g.ochsner at revolistic.com
Thu Dec 3 00:42:37 CET 2009
thank you for once more putting all this right! I am constantly shaking my head because people believe to know how little the German users would need the ß and its distinction from ss. In my opinion IDNA should try to enable as many letters (!) as possible anyway, but if one is trying to assess the relevance of the ß, then shouldn't be the actual usage of it the most relevant and objective factor?
Please could someone provide numbers of the actual usage of ß, ä, ö, ü, and the other 26 letters within German online texts (not links) in Germany and Austria? Or query the Duden and have a look on how many German words can ONLY be spelled properly with ß? Or query a German Wikipedia dump and see how often the letters are used? BTW as I wrote before 1,5 Mio. Germans have a surname with ß, that's more than 1,8% of the population.
> -----Ursprüngliche Nachricht-----
> Von: idna-update-bounces at alvestrand.no [mailto:idna-update-
> bounces at alvestrand.no] Im Auftrag von Michael Everson
> Gesendet: Mittwoch, 2. Dezember 2009 21:52
> An: IDNA update work
> Betreff: Re: Mapping?
> I'll just say it again. ß is not ss. ß is not ſs either. Þ is not
> On the other hand, Ü is ü.
> > I'm not Patrik, but what I think is interesting is that ß is
> > meaningless in Swedish. For Swedish users, mapping ß to ss may not
> > make sense because ss isn't ß. Same in English, I can't make a fuß
> > about something, I have to spell it fuss.
> Ha! You can spell it fuſs though in 18th-century orthography.
> But, um, please remember something.
> Swedish users are not monoglot Swedish speakers.
> American users are not monoglot English speakers.
> I'm allowed to be interested in fußball.ie if I want. Or in iß-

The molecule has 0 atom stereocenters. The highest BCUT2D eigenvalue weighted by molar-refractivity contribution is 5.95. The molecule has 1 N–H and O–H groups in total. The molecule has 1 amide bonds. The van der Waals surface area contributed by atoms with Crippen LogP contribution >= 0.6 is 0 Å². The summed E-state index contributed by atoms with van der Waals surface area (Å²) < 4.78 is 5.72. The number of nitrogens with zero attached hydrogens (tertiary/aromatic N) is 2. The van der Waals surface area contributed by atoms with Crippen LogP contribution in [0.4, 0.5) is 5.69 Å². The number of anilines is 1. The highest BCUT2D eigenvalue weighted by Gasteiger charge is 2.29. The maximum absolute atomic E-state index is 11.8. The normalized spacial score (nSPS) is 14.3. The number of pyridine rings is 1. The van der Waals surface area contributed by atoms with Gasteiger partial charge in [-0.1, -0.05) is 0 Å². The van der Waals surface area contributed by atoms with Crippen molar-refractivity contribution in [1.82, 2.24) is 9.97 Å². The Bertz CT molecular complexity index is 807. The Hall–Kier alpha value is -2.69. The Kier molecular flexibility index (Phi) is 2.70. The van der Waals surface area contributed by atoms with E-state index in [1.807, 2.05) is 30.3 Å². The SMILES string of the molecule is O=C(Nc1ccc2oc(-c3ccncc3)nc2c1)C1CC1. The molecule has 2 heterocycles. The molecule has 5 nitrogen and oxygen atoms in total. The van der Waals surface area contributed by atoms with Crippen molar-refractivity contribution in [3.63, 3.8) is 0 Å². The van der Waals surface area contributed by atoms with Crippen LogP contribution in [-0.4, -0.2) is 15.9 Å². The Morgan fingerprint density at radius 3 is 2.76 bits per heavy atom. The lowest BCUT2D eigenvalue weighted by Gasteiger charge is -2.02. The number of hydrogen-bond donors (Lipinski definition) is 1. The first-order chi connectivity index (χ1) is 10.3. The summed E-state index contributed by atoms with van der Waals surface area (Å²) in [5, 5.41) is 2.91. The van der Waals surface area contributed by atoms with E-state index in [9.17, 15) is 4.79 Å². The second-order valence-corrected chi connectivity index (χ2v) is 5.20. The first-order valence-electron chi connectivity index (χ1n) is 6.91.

> mich.com or imbiß.org or or for all I know ßpiek-inglisch.de. Am I
> > On the other hand, ß is meaningless, so I don't see that it hurts
> > English or Swedish to map it to ss.
> I don't accept that "ß is meaningless". Maybe to someone who has never
> seen it, but in this day and age? And German is still taught in
> American schools, I am sure. That's where I learnt mine. German
> certainly is taught in Irish ones.
> > Digressing: ß is also very unique. AFAIK it only has this one
> > behavior because it was originally kinda like a ligature (some
> > typography person's going to correct me :)
> Yes, I am. Its origin is a ligature, but the same can be said of "w".
> The letter "G" was once really "C" with a diacritic stroke.
> > So unless ß has been adopted by another language I don't think
> > there's a language where the mapping is actually wrong. (ou == o is
> > actually wrong many places, as is dropping diacritics or doing other
> > diacritic mappings). Eszett is unique.
> All right, everyone, get out your crystal balls....
> ß has been used historically in orthographies for Baltic and Germanic
> > On the third hand, ß is also the "correct" spelling for some words,
> > so even though a Swiss user might expect something different, and I
> > don't see any harm in mapping it, it is clear that fußball should be
> > spelled fußball in Germany and Austria. IMO that doesn't make it
> > harmful that fußball and fussball end up at the same place.
> The harm in mapping it is that pass.ie is not paß.ie
> As I said before, Eisstrasse may be Eisstraße but it cannot be
> Eißtrasse or Eißtraße. Here, ss ≠ ß.
> Michael Everson * http://www.evertype.com/
> Idna-update mailing list
> Idna-update at alvestrand.no
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